A blast full of colours, immersive images and sensuous dreamscapes. With the first major presentation in Scandinavia of Swiss artist Pipilotti Rist, the exhibition in the museum's South Wing presents the work of one of visual art’s most conspicuous researchers of the senses in moving pictures.

Since the middle of the 1980s Pipilotti Rist (born 1962) has continuously explored, challenged and exploded the potentials, rules, conventions and limitations of a constantly evolving palette of video technologies. In her works, video is not just video, but also painting and space. Her work is at one and the same time high-tech and sensual, radiantly colourful and critical, weightless and body-bound.

C.L. Davids Fond og Samling supports 'Pipilotti Rist - Åbn min lysning (Open My Glade)'. The exhibition is also supported by Kvadrat and Pro Helvetia.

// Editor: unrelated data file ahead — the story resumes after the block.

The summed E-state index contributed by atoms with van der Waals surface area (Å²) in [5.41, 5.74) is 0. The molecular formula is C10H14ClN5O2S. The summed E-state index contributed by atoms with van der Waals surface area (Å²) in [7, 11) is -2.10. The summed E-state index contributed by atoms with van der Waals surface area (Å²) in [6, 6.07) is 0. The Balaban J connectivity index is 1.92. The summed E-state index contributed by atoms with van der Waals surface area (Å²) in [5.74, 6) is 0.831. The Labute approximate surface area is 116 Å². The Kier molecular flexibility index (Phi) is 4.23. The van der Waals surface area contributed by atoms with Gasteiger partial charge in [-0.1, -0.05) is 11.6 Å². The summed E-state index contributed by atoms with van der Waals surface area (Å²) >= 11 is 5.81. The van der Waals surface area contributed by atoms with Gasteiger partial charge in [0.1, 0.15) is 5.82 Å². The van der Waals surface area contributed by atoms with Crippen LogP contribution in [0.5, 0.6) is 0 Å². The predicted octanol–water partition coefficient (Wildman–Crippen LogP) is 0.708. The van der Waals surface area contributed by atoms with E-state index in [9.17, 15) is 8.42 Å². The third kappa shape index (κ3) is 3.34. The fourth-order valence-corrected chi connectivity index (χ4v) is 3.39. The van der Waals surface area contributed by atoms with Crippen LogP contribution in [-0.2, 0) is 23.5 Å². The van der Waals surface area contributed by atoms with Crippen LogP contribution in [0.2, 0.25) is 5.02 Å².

The exhibition 'Åbn min lysning (Open My Glade)' is the first major presentation of the artist’s work in Scandinavia and spans the whole output of the artist’s oeuvre — from early works in the TV format to large spatial video and audio installations with projections on ceilings, walls and floors. The exhibition, created for Louisiana in close collaboration with the artist herself, takes on the character of a site-specific immersive installation and continues out into the museum park.

The artist has wished to transform the museum into "a shared apartment where you can visit each other's brains and bodies." She stresses her firm belief in the fact that the museum "lifts us all into a common thought bubble" where we are able "to share knowledge, feelings, inner images and suggestions."

Pipilotti Rist’s dizzyingly intimate gaze at the internal and external world often suffuses both body and mind as a sensory state. The artist’s name is a nod to the Swedish author Astrid Lindgren’s rebellious, freethinking, and colourful heroine Pippi Longstocking.

In her art the camera is both eye and sense of touch, and external and internal images merge in the often psychedelic, symbol-laden spaces that range from the sensually playful, witty and free to immersions into more oppressive, existential depths. As she states herself, "video is like painting on glass that moves."